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Pulmonary embolism statistics

A pulmonary embolism happens when a blood vessel in your lungs becomes blocked. In most cases, the blockage is caused by a blood clot travelling up from one of the
deep veins in your legs. This kind of clot is called deep vein thrombosis or DVT.

The cause of pulmonary embolism is often unknown. It can happen for no obvious reason. Your chance of pulmonary embolism increases when you have been inactive for a long time. This can happen on long plane journeys, or when staying in bed in hospital. Around half of all people who develop a pulmonary embolism do so while they are in hospital.

Deaths from pulmonary embolism

How many people died from pulmonary embolism 2008 - 2012

Between 2008 and 2012, the number of people who died from pulmonary embolism went down by 30%. There were 2,300 deaths from the condition in 2012. Patients being risk-assessed for the condition when admitted to hospital could be one reason for this. If judged to be high-risk, they are given anticoagulants to reduce blood clotting.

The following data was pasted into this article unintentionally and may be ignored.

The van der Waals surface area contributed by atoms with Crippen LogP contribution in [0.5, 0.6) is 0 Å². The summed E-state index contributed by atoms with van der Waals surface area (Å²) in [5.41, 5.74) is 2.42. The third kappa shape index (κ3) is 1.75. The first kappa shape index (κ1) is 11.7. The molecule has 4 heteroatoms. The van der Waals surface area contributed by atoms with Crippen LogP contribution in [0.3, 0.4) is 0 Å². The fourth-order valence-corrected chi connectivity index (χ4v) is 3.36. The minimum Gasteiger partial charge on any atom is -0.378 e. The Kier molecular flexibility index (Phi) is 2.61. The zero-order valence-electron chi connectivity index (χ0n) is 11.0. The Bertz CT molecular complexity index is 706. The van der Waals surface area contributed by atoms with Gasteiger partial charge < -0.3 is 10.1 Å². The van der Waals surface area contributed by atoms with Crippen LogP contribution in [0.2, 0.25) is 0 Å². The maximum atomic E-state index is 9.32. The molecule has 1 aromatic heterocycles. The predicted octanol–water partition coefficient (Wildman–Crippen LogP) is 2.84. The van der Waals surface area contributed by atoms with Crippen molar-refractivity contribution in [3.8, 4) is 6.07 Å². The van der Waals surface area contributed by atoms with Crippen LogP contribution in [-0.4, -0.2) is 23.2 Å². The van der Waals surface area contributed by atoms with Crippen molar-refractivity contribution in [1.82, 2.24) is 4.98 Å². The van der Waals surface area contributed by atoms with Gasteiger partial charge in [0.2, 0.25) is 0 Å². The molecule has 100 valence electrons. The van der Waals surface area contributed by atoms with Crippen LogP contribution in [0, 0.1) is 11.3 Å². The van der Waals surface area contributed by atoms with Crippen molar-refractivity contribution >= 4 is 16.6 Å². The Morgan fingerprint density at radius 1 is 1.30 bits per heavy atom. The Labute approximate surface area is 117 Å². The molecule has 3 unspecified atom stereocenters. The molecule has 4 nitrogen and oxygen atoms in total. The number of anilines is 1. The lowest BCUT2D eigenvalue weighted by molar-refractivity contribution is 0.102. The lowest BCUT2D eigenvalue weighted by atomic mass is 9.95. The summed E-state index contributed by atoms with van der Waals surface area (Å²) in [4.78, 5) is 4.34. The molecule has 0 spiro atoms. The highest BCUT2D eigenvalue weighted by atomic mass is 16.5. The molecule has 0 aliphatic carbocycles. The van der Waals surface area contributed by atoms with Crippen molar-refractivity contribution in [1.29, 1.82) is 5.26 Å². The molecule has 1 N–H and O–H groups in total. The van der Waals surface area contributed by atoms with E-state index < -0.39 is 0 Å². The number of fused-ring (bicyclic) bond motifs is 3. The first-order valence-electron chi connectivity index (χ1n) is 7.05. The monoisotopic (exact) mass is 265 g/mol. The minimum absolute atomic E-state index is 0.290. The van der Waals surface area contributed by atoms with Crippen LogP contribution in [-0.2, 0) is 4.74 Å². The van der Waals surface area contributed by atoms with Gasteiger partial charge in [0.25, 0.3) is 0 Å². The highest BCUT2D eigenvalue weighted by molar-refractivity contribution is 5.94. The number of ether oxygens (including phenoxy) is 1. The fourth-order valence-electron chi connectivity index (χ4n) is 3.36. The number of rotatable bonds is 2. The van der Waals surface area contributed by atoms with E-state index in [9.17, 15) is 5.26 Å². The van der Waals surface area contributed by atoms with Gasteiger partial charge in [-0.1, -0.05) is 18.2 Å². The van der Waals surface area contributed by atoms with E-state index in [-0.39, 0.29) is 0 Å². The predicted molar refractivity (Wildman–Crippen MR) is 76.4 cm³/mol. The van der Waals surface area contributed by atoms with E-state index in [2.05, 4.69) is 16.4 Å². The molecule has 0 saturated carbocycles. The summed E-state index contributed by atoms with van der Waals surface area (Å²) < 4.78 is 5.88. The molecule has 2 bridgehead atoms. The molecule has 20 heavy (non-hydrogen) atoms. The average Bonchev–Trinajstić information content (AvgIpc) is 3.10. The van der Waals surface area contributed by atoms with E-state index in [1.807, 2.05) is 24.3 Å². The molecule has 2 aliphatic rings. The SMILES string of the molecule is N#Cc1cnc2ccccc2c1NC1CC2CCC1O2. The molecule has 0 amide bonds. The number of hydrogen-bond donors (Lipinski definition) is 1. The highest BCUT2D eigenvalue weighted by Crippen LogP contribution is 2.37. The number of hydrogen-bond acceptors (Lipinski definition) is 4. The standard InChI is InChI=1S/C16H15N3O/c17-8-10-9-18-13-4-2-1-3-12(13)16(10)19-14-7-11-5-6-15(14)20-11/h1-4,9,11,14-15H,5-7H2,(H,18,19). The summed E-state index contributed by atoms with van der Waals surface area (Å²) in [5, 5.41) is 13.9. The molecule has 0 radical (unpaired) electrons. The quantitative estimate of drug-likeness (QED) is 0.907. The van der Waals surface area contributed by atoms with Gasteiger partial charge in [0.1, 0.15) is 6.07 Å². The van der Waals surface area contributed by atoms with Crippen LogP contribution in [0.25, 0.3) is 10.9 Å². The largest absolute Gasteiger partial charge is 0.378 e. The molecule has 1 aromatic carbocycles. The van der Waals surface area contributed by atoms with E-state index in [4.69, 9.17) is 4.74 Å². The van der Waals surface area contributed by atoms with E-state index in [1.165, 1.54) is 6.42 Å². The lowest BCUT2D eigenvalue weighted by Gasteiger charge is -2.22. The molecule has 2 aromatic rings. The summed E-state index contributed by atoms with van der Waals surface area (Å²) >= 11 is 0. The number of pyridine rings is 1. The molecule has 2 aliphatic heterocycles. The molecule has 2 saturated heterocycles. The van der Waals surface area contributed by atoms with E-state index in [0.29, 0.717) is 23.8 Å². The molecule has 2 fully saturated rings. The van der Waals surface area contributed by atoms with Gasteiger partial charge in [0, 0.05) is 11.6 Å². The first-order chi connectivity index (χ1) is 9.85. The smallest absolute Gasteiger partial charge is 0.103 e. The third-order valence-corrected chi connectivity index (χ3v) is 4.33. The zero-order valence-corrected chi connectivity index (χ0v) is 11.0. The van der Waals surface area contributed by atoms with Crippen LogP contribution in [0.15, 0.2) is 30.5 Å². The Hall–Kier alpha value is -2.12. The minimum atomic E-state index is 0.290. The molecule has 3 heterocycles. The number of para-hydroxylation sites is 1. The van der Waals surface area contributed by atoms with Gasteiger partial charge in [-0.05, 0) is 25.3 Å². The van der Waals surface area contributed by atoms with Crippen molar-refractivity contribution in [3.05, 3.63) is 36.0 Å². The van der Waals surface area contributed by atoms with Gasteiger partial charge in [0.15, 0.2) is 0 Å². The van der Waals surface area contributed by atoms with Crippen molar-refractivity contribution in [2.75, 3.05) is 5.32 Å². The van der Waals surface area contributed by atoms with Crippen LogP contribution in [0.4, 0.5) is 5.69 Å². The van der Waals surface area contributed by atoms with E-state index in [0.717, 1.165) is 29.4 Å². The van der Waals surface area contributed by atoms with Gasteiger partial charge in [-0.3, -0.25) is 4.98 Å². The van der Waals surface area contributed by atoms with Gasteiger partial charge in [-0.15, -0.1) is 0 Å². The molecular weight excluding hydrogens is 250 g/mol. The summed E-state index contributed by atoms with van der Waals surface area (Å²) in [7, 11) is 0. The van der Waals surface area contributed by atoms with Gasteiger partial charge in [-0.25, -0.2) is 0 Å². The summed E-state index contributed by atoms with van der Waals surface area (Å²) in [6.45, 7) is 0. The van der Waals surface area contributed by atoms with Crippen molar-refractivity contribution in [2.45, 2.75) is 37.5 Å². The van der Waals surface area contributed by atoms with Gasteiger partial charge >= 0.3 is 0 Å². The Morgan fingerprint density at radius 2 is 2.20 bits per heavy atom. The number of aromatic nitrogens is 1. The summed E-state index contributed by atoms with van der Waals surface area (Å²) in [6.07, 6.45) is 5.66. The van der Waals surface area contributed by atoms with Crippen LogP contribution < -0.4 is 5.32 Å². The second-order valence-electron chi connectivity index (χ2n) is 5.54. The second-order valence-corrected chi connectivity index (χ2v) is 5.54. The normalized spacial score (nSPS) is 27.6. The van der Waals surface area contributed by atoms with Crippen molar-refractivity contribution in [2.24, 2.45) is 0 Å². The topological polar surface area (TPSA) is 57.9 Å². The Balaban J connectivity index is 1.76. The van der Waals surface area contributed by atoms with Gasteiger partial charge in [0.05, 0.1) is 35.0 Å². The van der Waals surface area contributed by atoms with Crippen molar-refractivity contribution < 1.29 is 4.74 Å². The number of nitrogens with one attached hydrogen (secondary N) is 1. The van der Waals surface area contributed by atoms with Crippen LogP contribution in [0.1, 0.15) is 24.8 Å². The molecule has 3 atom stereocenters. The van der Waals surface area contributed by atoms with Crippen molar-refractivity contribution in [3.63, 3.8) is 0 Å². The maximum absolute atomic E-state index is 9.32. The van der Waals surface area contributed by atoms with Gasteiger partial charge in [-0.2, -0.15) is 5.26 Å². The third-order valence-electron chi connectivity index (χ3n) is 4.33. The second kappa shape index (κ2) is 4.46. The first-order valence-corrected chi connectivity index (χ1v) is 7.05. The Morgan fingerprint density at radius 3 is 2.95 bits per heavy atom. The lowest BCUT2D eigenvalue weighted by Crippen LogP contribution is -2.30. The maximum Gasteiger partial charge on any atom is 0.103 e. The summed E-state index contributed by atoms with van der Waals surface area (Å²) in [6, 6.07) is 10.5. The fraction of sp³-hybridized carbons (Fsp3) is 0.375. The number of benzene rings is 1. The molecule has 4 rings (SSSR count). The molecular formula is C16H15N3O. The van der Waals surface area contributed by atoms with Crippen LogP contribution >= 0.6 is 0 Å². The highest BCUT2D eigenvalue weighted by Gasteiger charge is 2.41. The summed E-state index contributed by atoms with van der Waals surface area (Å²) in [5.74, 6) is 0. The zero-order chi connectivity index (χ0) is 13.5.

Another factor could be the greater awareness of some of the causes of pulmonary embolism, such as sitting still for long periods on planes. Improvements to oral contraceptives may also be a factor (high-oestrogen pills increase the risk).

More research is needed to fully understand this decline in mortality from pulmonary embolism.

UK deaths from pulmonary embolism compared with other lung diseases, 2012

Pulmonary embolism mortality ratios by UK regions, males and females, 2008–12


Hospital admissions and incidence

Hospital admissions for pulmonary embolism

Using hospital admissions as an indicator of incidence, the condition accounted for nearly 28,000 hospital admissions and 250,000 bed days in 2011. Emergency admissions for pulmonary embolism increased by 30% in the period 2008 to 2012. However, the figures we looked at do not include occurrences of the disease while already in hospital, for example after surgery, which have been estimated to account for around half of all cases.

Our figures are therefore likely to be a considerable underestimate of the true incidence of pulmonary embolism.

Pulmonary embolism hospital admission ratios, males and females, in each UK region, 2008–12